Tuesday, February 7, 2012

Powder Weeks, 2012




We finally got our snow.  The weekend of January 21 brought a pair of storms that delivered instant base to the High Country.  We need not dwell upon what came before, but we can remember fondly the unique access and plethora of icy adventure options we had in the 78 days of November 2011.  Now ski season is here, in some form or another.  I taught a single day of an avalanche course that first stormy weekend.  In the process the students and I scored some soft freshies between the waves of snowfall.


Tuesday the 24th the storms finally cleared.  This first clear powder day of the year found work-places up and down the Eastside vacant.  A rock-climbing friend asked "You all play hookie to ski, why can't I take a day off to climb?"  I responded that "if you could only climb rock a few days a year, no one would judge you for taking time off.  That's how rare stable bluebird powder days are."   

Scott, invoking the Powder Clause

Chad has great timing.   And is a busy man.  He juggles alpine climbing, rock climbing, and now backcountry skiing passions.  He has a girlfriend.  He runs some sort of real-estate business that I can't even begin to understand.  And he loves living, hanging out, and partying in Southern California. He watches football, missing playoff games only for helicopter skiing.  He keeps season passes to multiple ski areas, and travels multi-hemispherically (do "multi" and "hemi" cancel out?  Does Chad travel spherically?).  This January alone he had Mammoth New Years plans, a Utah dude-ski weekend, and had scheduled with me an introduction to backcountry ski weekend on the Eastside.  Chad is, to put it mildly, flexible and adaptable.  He ice skated for New Years, went Heli skiing in Whistler instead of faceting away in the Dry-satch, and was ready to change plans here in late January. Thankfully we didn't have to change anything.  If there's a weather god, he or she came through for us the  27th and 28th.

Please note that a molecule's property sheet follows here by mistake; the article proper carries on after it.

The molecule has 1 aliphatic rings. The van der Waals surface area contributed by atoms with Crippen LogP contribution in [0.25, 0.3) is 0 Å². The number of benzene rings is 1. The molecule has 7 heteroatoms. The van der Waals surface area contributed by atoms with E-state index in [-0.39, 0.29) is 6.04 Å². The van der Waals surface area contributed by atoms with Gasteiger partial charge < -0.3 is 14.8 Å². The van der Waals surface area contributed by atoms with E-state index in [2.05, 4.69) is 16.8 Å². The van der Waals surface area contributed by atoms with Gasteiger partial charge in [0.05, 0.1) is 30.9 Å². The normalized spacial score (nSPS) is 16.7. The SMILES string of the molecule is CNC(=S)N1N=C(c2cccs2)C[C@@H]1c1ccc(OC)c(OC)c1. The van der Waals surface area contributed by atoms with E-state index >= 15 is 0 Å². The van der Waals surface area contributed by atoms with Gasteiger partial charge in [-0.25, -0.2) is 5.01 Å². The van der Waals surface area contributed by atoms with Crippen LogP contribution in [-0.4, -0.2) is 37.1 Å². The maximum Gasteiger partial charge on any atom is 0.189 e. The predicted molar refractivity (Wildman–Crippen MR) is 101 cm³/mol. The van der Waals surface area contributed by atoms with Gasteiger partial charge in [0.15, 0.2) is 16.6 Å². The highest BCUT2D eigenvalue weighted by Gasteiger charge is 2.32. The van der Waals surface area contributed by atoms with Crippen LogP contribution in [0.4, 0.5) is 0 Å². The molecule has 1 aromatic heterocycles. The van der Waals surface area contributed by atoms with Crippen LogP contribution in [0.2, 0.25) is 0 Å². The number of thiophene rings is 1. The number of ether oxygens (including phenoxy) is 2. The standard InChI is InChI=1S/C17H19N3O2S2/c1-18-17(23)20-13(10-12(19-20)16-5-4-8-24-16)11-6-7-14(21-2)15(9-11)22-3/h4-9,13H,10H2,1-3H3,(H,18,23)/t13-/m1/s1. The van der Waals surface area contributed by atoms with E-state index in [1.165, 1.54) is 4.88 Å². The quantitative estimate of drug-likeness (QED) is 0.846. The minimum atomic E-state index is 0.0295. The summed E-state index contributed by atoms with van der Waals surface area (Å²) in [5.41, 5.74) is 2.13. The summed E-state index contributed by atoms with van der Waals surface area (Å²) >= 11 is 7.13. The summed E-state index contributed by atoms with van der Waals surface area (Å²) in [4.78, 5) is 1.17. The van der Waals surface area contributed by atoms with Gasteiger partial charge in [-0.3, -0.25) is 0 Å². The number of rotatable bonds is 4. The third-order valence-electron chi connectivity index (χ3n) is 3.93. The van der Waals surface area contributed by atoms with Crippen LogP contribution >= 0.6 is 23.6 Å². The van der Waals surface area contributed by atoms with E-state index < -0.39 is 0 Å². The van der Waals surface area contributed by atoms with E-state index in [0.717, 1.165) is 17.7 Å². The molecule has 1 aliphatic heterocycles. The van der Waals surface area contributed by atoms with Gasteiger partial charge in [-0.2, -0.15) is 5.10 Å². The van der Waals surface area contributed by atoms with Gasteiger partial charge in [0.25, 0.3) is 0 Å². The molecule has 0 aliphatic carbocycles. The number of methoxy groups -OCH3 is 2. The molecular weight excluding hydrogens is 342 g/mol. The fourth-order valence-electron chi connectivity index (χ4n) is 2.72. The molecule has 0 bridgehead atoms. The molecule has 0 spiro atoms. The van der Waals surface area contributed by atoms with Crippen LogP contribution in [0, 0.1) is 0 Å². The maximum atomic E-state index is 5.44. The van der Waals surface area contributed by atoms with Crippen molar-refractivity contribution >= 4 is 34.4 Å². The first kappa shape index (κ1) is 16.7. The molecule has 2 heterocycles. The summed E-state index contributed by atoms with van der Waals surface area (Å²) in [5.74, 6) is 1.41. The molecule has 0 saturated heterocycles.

Hollywood Bowl on any given Sunday.  Chad recommends skiing in winter and wine and concerts in summer.



February 7, more than two weeks post-storm.  Yours truly, in Mammoth Lakes old growth.


Monday, February 6, 2012

Convict to Mammoth: An Exercise in Creativity




Creative skinning.  And this is just one of the shenanigans.
Pretty Girl Climbing Pretty Pass.  It should sound sweet to refer to this pretty girl.
We have joked about this being the year of the two week ski season.  High Sierra skiers, in the past two weeks, have experienced a stormy weekend at the ski area, a day or two of backcountry powder skiing, a few days of corn-in-the sun and facets-in-the-shade, and a week where it has blown and melted off.  That sounds like a full ski season, just raced through, start to finish in two weeks. Through it all the Mammoth Crest area has held reliable and good skiing.

Efforts to extrapolate elsewhere have come up short.  We watched from town as a series of wind events scoured the high country.  Counting on dry ridge-lines, a buddy and myself made an alpine-climbing jaunt into the Palisades without skis.  That endeavor yielded great ridge conditions and unexpectedly excellent coverage.   I hesitate to say we should have been skiing, but, well, maybe we should have been skiing.  Reacting to that adventure, and jonesing for some mileage, Alex and I returned closer to the "Mammoth Snow Belt" and slogged (with skis) from Convict Lake to the Mammoth Lakes Basin.   On this tour we found less-than-ideal coverage and firmer-than-desired windboard surface.  We made it work, covering a ton of miles in a beautiful section of the Range.  More like a spring  ski mountaineering outing this was not what one would call "fun".  This was fun of one of the higher numbered types.


Pretty Pass, Pretty Turns.  But something about saying "Pretty Girl" makes me feel dirty. 
Ram Lakes.  Scoured and shiny.  Warren Miller doesn't use those terms in his dry commentary.
Is that "The Books"?

Last light coming down Pika Pass.  We lost snow and daylight around the same time.  Yikes.


 And then it got dark.  We skied from Duck Lake, over Duck Pass and down through the Lakes to the Lake Mary Road.  Best skiing of the day, there in the Mammoth Lakes Basin.  Just as we turned on our headlamps we came on the tracks of some Mammoth-based skiers.  At the time we were simply thankful to have some depth perception in the flat (yet

Made a little video here: